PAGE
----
As an agricultural dependent economy, Uganda seeks to expand and further diversify its agricultural potential particularly in food and other agricultural exports. However the private sector (including women), who are the major drivers of the current economic growth (the engine of growth) continue to increasingly encounter more stringent regulations and private standards requirements, not only in relation to food safety and plant & animal health and life, but also in other commodities.
Supply side constrains (Sustainability)
Effective supply chain management is all about delivering the right product in the right quantity and in the right condition with the right documentation to the right place at the right time at the right price. The challenge is that women sometimes fail to sustain the volumes as required by the Buyer.
Other challenges: Poor packaging / lack of innovation & branding, Distrust, Financial illiteracy, and lack of business development skills
THE WAY FORWARD
Standards have increasingly become crucial elements in facilitating transactions and trade within and between countries. Standards and technical regulations stipulate parameters that products must meet in order for such products to be sold in certain markets, as well as adding to constraints that determine what can or cannot be traded in certain markets and define the procedures that must be followed for exchange of goods and services to take place.
The Government of Uganda, through the MTIC strongly believes that getting the required standards right can greatly improve competitiveness of Uganda’s major traditional and non-traditional exports. Last year the Ministry developed and passed the National standards and quality policy which provides the overall Government framework on standards. The implementation modalities require the Ministry working closely with Uganda National Bureau of Standards (UNBS) and the Ministry of Agriculture; Animal Industries & Fisheries (MAAIF) to ensure that standards are adhered to with a view of enhancing competitiveness of Ugandan products.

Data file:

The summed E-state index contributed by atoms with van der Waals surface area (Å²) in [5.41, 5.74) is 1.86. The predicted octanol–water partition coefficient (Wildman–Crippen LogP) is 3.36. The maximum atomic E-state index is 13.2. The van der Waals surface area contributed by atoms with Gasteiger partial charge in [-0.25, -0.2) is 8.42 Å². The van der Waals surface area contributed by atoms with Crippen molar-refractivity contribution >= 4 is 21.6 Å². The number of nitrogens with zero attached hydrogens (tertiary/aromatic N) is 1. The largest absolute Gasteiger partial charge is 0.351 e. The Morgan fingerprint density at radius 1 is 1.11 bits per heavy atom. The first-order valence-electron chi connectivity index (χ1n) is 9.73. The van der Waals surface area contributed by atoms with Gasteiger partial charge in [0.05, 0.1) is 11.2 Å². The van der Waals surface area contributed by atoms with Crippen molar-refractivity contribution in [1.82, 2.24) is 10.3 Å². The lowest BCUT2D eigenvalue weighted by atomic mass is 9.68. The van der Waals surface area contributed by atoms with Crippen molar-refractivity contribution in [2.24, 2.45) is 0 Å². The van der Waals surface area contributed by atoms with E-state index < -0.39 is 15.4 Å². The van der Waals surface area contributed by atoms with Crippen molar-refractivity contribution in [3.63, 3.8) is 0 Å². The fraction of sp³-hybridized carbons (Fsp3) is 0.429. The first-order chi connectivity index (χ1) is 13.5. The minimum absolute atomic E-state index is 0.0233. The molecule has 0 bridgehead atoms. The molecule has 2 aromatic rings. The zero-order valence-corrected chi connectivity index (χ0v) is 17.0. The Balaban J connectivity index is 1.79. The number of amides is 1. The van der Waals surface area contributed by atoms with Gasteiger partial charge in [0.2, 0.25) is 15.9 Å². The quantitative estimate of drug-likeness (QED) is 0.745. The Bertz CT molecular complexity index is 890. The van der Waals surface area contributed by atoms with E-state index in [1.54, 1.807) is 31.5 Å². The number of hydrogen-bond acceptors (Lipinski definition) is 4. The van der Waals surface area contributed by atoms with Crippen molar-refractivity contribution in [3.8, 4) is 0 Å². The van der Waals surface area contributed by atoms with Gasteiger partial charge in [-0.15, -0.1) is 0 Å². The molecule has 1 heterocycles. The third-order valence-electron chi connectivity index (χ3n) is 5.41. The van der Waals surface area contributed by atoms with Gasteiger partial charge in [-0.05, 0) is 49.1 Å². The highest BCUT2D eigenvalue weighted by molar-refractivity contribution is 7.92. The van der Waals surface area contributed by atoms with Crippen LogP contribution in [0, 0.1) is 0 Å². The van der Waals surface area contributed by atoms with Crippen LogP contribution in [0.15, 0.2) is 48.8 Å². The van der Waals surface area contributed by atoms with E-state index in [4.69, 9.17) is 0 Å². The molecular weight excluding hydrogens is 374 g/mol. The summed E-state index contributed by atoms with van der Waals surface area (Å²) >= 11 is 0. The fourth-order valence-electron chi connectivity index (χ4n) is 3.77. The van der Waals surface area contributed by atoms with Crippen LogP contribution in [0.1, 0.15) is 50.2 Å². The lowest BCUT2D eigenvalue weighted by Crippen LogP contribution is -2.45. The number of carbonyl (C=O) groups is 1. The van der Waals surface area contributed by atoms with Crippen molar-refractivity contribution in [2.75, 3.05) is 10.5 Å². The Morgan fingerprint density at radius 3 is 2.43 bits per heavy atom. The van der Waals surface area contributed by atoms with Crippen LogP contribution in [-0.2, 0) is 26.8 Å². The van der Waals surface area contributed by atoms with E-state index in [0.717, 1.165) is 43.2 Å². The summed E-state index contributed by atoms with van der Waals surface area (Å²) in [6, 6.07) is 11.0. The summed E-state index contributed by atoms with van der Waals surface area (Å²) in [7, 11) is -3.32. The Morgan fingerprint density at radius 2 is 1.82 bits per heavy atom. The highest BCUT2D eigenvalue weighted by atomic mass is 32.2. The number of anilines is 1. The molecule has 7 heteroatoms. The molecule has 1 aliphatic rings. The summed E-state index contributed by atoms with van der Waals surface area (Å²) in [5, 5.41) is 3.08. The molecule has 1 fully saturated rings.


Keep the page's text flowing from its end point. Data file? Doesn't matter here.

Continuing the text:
I wish to share with you findings of a supermarket survey undertaken by the MTIC. The purpose was to ascertain whether Ugandan products were given equal shelf space and the outcome indicated that 30% of local produce was able to penetrate the supermarket supply chains of Uganda.
However, some of the products were being placed right at the end of the shelf thereby being invisible to consumers. The reason given was that some of the products were poorly packaged and therefore better placed at the bottom of the shelf.
It was also noted that some suppliers of Ugandan products do not meet supply requirements such as; barcodes, certification & quality marks, expiry dates labels, registered businesses, among others.
Uganda women should be ready to position themselves strategically. This will require formalising their business ventures and meeting all the business and licensing requirements in the domestic and the global supply chains.
The Ministry is committed to continuous dialogue with relevant agencies (URA, URSB, KCCA, and MOLG) to ensure that the business community acquires service delivery efficiently and effectively.
Encourage Contract Farming
It is found that the MNCs deal with relatively large producers; their contracts are biased against farmer groups. Contracting leads to higher farm incomes and labour employment, especially for women. Therefore women should also be encouraged to take up leadership posts in contract farming schemes and producer groups.
Sustainable Business Models
Uganda women entrepreneurs’ and small business owners need to develop sustainable business models to succeed and partner with large companies. Efforts should focus on improving production and quality in order to improve household incomes. Productivity will be enhanced if women have access to training opportunities, and accessibility to land ownership.
Financial Literacy and Business Development Skills
For any person to engage in any business transaction there is need to have the basic business skills upfront. These may include among others, book-keeping, preparing a balance sheet, negotiation skills, financial and banking skills, logistics, etc. The Ministry is working with several Government and private agencies to support initiatives that promote entrepreneurship in schools and institutes of higher learning. More efforts are being undertaken by women associations and others agencies to train women in business. These agencies providing this support – UWEAL, Techno Serve, Enterprise Uganda, Uganda Investment Authority etc.
Innovations & creativity
As consumers tastes and preferences differ as does their desire for new and better brands. Suppliers in MNCs should be creative and innovative to meet new customer demands for high quality goods and services.
Formation of Women Groups: Networking
Encourage formation of women to form groups, such as producer groups, cooperatives, among others; with a view of exchanging and sharing beneficial information. Uganda women suppliers should partner with one another to share best practices that make them more competitive and promote business development with existing and prospective customers.
As I conclude, I wish to appeal to all women present today, to continue being a part of the good course in achieving national, social and economic development, which is a cornerstone to achieving the MDGs.
I leave you with an inspirational quote:
Mary Kay Ash Founder Mary Kay Cosmetics once said “Many people limit themselves to what they think they can do. You can go as for as your mind lets you. What you believe remember, you can achieve”.
Right Honorable Minister for Trade, Industry and Cooperatives
Mrs Ameila Kaymbadde